Sydney Trains’ platform gap plan revealed


The closure will follow the opening of the main section of the $21.6 billion Metro City and Southwest line from Chatswood to Sydenham via the CBD in the middle of the year.

Karaman said every station on the line to be converted to handle driverless trains had a different curvature. “It is about accessibility at the end of the day,” she said of the mechanical gap fillers.

Mechanical gap fillers for platforms on the Bankstown line section of the Metro City and Southwest project.Credit:  Sydney Metro

Dulwich Hill station has the widest gap between train and platform of about 31 centimetres.

The original plan to straighten the platforms at stations along the stretch of the Bankstown line to be converted to metro train standards was ditched in 2018 because of the cost, disruption to heritage stations and the extra time needed to shut the existing rail line to complete construction.


The mechanical gap fillers that will be fitted to the station platforms will be shipped to Sydney from the Korean factories of Hyundai Movex, which has a $49 million contract to design, supply and test both them and platform screen doors for the Bankstown line.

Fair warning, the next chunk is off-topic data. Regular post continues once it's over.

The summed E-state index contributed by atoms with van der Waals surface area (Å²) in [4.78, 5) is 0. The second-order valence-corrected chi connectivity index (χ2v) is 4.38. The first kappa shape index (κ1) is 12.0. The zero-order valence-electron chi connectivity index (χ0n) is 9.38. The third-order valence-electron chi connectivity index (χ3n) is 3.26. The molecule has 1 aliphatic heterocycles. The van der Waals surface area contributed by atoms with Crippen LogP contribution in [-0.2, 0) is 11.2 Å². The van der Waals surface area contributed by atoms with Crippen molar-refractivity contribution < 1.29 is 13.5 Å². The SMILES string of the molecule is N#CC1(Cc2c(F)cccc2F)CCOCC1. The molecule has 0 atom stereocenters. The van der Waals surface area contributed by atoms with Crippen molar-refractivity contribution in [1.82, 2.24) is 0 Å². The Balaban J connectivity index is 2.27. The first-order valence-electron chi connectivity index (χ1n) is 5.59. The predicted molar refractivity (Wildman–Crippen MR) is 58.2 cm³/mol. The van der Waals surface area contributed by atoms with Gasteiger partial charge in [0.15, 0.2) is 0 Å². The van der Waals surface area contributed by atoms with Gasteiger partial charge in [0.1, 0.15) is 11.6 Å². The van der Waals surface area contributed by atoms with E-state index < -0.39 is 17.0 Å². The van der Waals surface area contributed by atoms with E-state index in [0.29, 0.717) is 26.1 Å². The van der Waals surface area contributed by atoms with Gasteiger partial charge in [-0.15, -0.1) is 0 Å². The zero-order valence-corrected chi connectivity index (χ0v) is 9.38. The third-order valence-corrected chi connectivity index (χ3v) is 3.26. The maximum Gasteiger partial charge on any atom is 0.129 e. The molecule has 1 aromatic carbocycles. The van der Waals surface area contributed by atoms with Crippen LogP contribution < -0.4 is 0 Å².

The platform equipment, which is used on Seoul’s metro rail network, will be installed at Marrickville, Dulwich Hill, Hurlstone Park, Canterbury, Campsie, Belmore, Lakemba and Punchbowl stations.

Wiley Park station will not require them because its platforms are straight, while work is underway on two new linear platforms at Bankstown station.

After first installing rubber gap fillers at Circular Quay station in 2021, Sydney Trains is now spending $9 million to fit them at another 13 stations including Central, Epping, Lidcombe, Strathfield, Blacktown, Hurstville and Sydenham.


Transport Minister Jo Haylen said not a single fall through gaps had been recorded on platforms which had rubber fillers installed over the last three years. “Unfortunately, there’s no one-size-fits-all approach to reducing falls on our railway, but gap-filler is certainly proving useful,” she said.

Rubber gap fillers have already been attached to a number of platforms at Redfern, Town Hall, Wynyard, Bondi Junction, Chatswood and Wolli Creek stations.

An average of five people fall through the gap at Sydney’s train stations each week. Children and elderly passengers are most likely to fall and be injured.

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